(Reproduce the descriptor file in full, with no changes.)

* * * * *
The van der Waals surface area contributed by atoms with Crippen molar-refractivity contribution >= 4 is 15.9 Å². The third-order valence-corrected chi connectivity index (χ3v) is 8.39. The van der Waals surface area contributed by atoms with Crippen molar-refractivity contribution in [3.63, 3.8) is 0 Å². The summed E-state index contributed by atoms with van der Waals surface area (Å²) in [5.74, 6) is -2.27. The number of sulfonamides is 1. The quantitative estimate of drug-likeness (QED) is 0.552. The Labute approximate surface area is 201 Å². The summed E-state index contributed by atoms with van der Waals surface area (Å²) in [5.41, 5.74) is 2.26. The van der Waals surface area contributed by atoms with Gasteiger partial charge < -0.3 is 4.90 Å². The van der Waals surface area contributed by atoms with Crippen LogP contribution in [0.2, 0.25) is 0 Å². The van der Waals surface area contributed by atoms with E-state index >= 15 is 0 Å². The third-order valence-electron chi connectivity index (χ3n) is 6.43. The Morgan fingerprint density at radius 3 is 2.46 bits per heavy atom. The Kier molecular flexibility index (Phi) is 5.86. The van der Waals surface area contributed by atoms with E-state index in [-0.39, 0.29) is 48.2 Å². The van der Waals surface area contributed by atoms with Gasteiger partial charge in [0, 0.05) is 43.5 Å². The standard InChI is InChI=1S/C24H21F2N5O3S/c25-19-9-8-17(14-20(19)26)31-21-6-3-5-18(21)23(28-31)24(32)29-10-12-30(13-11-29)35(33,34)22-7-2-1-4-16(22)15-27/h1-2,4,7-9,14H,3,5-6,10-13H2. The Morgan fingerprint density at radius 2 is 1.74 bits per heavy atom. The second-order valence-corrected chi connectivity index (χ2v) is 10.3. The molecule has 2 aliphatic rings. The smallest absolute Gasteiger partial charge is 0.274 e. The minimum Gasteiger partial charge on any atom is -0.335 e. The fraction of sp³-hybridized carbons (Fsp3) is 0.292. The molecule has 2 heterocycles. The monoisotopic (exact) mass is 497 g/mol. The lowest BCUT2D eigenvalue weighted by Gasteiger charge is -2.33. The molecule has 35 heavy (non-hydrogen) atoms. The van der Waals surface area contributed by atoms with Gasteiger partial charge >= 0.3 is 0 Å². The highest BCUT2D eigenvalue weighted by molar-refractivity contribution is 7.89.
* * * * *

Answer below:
The van der Waals surface area contributed by atoms with Crippen molar-refractivity contribution >= 4 is 15.9 Å². The third-order valence-corrected chi connectivity index (χ3v) is 8.39. The van der Waals surface area contributed by atoms with Crippen molar-refractivity contribution in [3.63, 3.8) is 0 Å². The summed E-state index contributed by atoms with van der Waals surface area (Å²) in [5.74, 6) is -2.27. The number of sulfonamides is 1. The quantitative estimate of drug-likeness (QED) is 0.552. The Labute approximate surface area is 201 Å². The summed E-state index contributed by atoms with van der Waals surface area (Å²) in [5.41, 5.74) is 2.26. The van der Waals surface area contributed by atoms with Gasteiger partial charge < -0.3 is 4.90 Å². The van der Waals surface area contributed by atoms with Crippen LogP contribution in [0.2, 0.25) is 0 Å². The van der Waals surface area contributed by atoms with E-state index >= 15 is 0 Å². The third-order valence-electron chi connectivity index (χ3n) is 6.43. The Morgan fingerprint density at radius 3 is 2.46 bits per heavy atom. The Kier molecular flexibility index (Phi) is 5.86. The van der Waals surface area contributed by atoms with E-state index in [-0.39, 0.29) is 48.2 Å². The van der Waals surface area contributed by atoms with Gasteiger partial charge in [0, 0.05) is 43.5 Å². The standard InChI is InChI=1S/C24H21F2N5O3S/c25-19-9-8-17(14-20(19)26)31-21-6-3-5-18(21)23(28-31)24(32)29-10-12-30(13-11-29)35(33,34)22-7-2-1-4-16(22)15-27/h1-2,4,7-9,14H,3,5-6,10-13H2. The Morgan fingerprint density at radius 2 is 1.74 bits per heavy atom. The second-order valence-corrected chi connectivity index (χ2v) is 10.3. The molecule has 2 aliphatic rings. The smallest absolute Gasteiger partial charge is 0.274 e. The minimum Gasteiger partial charge on any atom is -0.335 e. The fraction of sp³-hybridized carbons (Fsp3) is 0.292. The molecule has 2 heterocycles. The monoisotopic (exact) mass is 497 g/mol. The lowest BCUT2D eigenvalue weighted by Gasteiger charge is -2.33. The molecule has 35 heavy (non-hydrogen) atoms. The van der Waals surface area contributed by atoms with Gasteiger partial charge >= 0.3 is 0 Å². The highest BCUT2D eigenvalue weighted by molar-refractivity contribution is 7.89.